Security warnings do better if they use scammers' tricks, research finds

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Offline Bugbatter

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There's been much fiddling around with security warnings to see which versions work best: should they be passive and not require users to do anything? (Not so good.) Active? (Better.) Where should the dialogue boxes be positioned? What about the amount of text, message length or extent of technical gnarliness?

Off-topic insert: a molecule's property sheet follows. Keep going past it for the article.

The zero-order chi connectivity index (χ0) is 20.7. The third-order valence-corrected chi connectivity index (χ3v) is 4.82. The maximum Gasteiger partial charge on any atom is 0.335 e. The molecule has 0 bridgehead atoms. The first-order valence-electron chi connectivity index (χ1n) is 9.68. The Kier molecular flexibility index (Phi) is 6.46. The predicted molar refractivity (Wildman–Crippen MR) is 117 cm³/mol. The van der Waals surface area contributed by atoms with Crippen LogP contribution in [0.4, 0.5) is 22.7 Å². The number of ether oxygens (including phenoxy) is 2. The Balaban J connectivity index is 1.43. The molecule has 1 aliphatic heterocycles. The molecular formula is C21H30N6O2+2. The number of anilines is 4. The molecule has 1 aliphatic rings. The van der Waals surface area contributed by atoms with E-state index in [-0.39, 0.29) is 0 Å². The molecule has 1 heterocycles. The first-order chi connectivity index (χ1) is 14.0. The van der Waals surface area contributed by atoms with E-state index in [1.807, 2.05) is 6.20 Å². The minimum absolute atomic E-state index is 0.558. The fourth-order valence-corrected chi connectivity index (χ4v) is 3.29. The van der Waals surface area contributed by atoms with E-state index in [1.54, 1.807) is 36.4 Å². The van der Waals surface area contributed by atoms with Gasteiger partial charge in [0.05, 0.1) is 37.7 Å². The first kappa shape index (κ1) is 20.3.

Now, in a systematic attempt to determine what gets people to comply with warning messages, two researchers at the University of Cambridge's Computer Laboratory actually modeled their security warnings on scammers' messages in their research.

Microsoft MVP Consumer Security 2006-2016
Microsoft Windows Insider MVP 2016-